The gulf between them widened during the industrial revolution when the practice of design was formalized as a means of enabling manufacturers to produce huge quantities of more or less identical products. In the early industrial age, potteries like Josiah Wedgwood’s and Miles Mason’s were considered so thrilling that London intellectuals and socialites conducted manufacturing tours of northern England, while crowds of people flocked to exhibitions of industrial machinery where prizes were awarded to the most ingenious contraptions. Canny industrialists made the most of their allure by persuading famous artists to work for them, as Wedgwood did by commissioning George Stubbs and John Flaxman to paint ornamental patterns. Tellingly, both artists are often described as having ‘designed’ for Wedgwood, when all they really did was decorate his wares. The most important design decisions, relating to the technical specifications and choice of materials, glazes and firing techniques, were made by Wedgwood himself and his modellers, most of whom were locals and had trained with him as teenage apprentices.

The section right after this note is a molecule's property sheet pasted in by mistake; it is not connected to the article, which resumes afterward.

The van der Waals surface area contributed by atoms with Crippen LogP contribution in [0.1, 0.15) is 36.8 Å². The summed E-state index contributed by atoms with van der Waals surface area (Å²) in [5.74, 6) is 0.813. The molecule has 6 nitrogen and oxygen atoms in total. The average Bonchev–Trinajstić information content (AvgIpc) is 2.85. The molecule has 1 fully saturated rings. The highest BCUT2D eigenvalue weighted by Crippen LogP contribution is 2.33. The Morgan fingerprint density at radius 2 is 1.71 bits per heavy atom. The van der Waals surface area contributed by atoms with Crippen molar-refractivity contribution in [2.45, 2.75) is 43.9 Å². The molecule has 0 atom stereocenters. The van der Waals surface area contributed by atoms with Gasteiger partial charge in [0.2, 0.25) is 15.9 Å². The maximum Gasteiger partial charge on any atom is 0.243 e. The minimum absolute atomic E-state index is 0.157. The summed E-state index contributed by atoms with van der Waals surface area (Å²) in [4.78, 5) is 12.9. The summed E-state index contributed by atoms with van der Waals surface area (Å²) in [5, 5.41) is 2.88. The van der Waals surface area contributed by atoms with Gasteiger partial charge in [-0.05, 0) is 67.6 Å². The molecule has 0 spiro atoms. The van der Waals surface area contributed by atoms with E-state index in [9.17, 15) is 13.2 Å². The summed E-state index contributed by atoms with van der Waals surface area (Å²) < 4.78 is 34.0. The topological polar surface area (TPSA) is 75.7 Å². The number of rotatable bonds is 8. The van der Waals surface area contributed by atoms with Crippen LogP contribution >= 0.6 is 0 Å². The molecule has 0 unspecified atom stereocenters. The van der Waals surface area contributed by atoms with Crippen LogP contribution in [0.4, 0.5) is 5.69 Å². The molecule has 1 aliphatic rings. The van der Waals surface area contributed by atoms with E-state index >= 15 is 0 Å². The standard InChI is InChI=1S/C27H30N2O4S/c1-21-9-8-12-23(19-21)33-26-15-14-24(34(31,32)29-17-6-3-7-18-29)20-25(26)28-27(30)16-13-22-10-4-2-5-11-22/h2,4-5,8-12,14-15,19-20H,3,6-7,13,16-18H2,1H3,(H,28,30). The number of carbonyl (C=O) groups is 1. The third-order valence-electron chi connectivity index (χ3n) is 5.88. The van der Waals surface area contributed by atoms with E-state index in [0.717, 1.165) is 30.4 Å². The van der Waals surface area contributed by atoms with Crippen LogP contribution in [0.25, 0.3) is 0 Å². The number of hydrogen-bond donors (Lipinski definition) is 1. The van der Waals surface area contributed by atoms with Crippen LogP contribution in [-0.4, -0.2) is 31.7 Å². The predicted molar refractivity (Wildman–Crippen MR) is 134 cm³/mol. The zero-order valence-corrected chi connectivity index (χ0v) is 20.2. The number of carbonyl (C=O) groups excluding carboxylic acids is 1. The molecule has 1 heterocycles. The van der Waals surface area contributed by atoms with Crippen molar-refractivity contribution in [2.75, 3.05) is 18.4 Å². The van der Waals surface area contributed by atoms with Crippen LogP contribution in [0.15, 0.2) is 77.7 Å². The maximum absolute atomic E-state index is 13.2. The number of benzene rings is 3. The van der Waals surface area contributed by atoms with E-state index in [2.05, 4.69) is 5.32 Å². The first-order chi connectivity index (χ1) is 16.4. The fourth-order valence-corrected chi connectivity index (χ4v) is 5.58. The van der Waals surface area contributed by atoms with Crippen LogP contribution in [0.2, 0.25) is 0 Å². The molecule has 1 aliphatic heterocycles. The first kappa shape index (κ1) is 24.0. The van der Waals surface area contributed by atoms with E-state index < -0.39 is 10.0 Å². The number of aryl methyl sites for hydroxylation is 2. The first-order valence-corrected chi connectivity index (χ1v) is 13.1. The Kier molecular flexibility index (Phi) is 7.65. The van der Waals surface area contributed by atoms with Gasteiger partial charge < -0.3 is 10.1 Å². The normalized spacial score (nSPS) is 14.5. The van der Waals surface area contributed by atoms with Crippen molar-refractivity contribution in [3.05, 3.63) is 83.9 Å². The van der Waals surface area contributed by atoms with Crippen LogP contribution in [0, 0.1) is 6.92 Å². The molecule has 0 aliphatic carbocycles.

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Christopher Dresser, brass bottle, c. 1885. Courtesy: The Birkenhead Collection and Skira editore; from Christopher Dresser: 1834–1904, Michael Whiteway, 2002, Skira; photograph: Michael Whiteway

Christopher Dresser, brass bottle, c. 1885. Courtesy: The Birkenhead Collection and Skira editore; from Christopher Dresser: 1834–1904, Michael Whiteway, 2002, Skira; photograph: Michael Whiteway

 

By the early 1800s, the infatuation with industry was fading, and the demonology of the ‘dark satanic mills’ began. Manufacturing and everything associated with it was derided as filthy, noxious and destructive. The artists who once clamoured to work for Wedgwood and his ilk were replaced by ‘designer-draughtsmen’, who tended to be poorly paid, powerless and confined to copying historic symbols from books. Even the museums, which were founded in the mid-1800s to raise standards of design in manufacturing, like the Victoria & Albert Museum in London and the Museum of Applied Arts in Vienna, tended to favour the decorative arts. The antipathy towards industry was crystallized in the theories of William Morris, John Ruskin and fellow members of the Arts and Crafts Movement, who championed a revival of rural craftsmanship. Even the efforts of as gifted a designer as Christopher Dresser to develop thoughtful and nuanced products made little impact on the popular stereotype of design as a supine tool of commerce.